More information is needed about negative and positive life events.
Little is known about the role of life events in adolescents and the subsequent development of restrictive eating disorders, or REDS. What is known is that the incidence is increasing among adolescents 15 to 19 years of age: the incidence is now reported as 40 to 100 cases per 100,000 population among females and 1 to 4 cases per 100,000 population among males. Among younger teens, such as those between 9 and 14 years of age, REDS have been reported among 13% of females and 7% of males (Lancet. 2010. 375:583). A recent study from Italy concluded that obtaining early information about traumatic events may help prevent new events, and improve patient outcomes among adolescents (Children. 2023. 10:376).
Health costs to teen patients
The health cost to adolescent patients can be high: REDs have the highest mortality risk rate among psychiatric diseases, and the degree of severity is associated with moderate to high levels of psychosocial and work impairment (Opin Psychiatry. 2020. 33: 521). Environmental and individual biological vulnerability are then thought to be involved in the development of eating disorders. The recent COVID lockdown also had an effect on the development and exacerbation of eating disorders, such as AN and atypical AN, among others. In one group of patients 8 to 18 years of age who were hospitalized for the first time during the pandemic, 33% reported that the only environmental factor they correlated with the onset of their AN was the experience of being “locked down.”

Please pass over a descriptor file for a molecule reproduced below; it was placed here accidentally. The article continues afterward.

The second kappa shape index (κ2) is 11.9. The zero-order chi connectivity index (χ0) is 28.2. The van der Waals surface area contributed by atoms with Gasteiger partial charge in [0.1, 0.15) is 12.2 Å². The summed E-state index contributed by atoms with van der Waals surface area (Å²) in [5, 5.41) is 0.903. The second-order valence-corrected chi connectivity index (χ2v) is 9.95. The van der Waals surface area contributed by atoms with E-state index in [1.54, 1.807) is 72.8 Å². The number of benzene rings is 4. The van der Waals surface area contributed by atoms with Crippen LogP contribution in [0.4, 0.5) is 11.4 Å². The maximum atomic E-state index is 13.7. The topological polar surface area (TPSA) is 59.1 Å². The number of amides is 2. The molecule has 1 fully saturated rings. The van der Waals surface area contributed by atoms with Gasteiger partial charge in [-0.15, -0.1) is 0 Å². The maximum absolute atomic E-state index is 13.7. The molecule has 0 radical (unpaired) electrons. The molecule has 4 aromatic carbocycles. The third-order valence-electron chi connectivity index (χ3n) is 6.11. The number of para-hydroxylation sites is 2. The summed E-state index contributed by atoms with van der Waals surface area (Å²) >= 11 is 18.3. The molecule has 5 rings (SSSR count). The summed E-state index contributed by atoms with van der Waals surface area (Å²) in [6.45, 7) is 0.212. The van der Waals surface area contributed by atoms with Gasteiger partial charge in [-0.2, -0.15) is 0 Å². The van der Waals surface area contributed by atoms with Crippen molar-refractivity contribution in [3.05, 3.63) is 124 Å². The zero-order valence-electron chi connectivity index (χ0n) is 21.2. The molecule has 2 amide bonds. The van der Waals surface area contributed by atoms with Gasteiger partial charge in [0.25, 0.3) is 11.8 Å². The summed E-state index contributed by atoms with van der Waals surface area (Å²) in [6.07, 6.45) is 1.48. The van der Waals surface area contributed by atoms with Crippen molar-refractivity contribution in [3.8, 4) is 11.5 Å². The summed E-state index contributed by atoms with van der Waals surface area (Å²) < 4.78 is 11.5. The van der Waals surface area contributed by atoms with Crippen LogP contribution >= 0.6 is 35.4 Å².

Several studies have shown the significance of physical, sexual, and psychological abuse, as well as emotional and physical neglect in eating disorders. Childhood sexual abuse is the most extensively studied form of traumatic experience related to eating disorders, and it may play a role in the development of AN. The difference between sexual and non-sexual early stressful life events in predisposing to a later eating disorder is still a topic of active research (BMC Psychiatry. 2021, 21, 501; Int J Eat Disord. 2022. 55, 1079-1089).
On the other side: protective life events
Protective life events could include family environmental factors and the social environment. A major review in 2017 clarified the role played by personal and protective life events in the development of REDS. Protective life events could be general, such as family support and cohesion, or more specific, such as the importance given by the family to eating meals together, avoiding negative comments about weight, or growing up in a family where thinness or physical attractiveness are not overemphasized (J Eat Disord. 2017. 5:1218).
A study of trauma
From March 2020 to May 2022, Dr. Giorgia Baradel and colleagues at the University of Pavia, Italy, studied 33 female adolescent patients 12 to 18 years old who were referred to the authors’ hospital in Pavia as inpatients, outpatients, or day-hospital patients. After completing a series of questionnaires, the authors found that nearly 88% of the teens reported having had a traumatic life event in the past year, as reported on the Coddington Life Events Scale (CLES).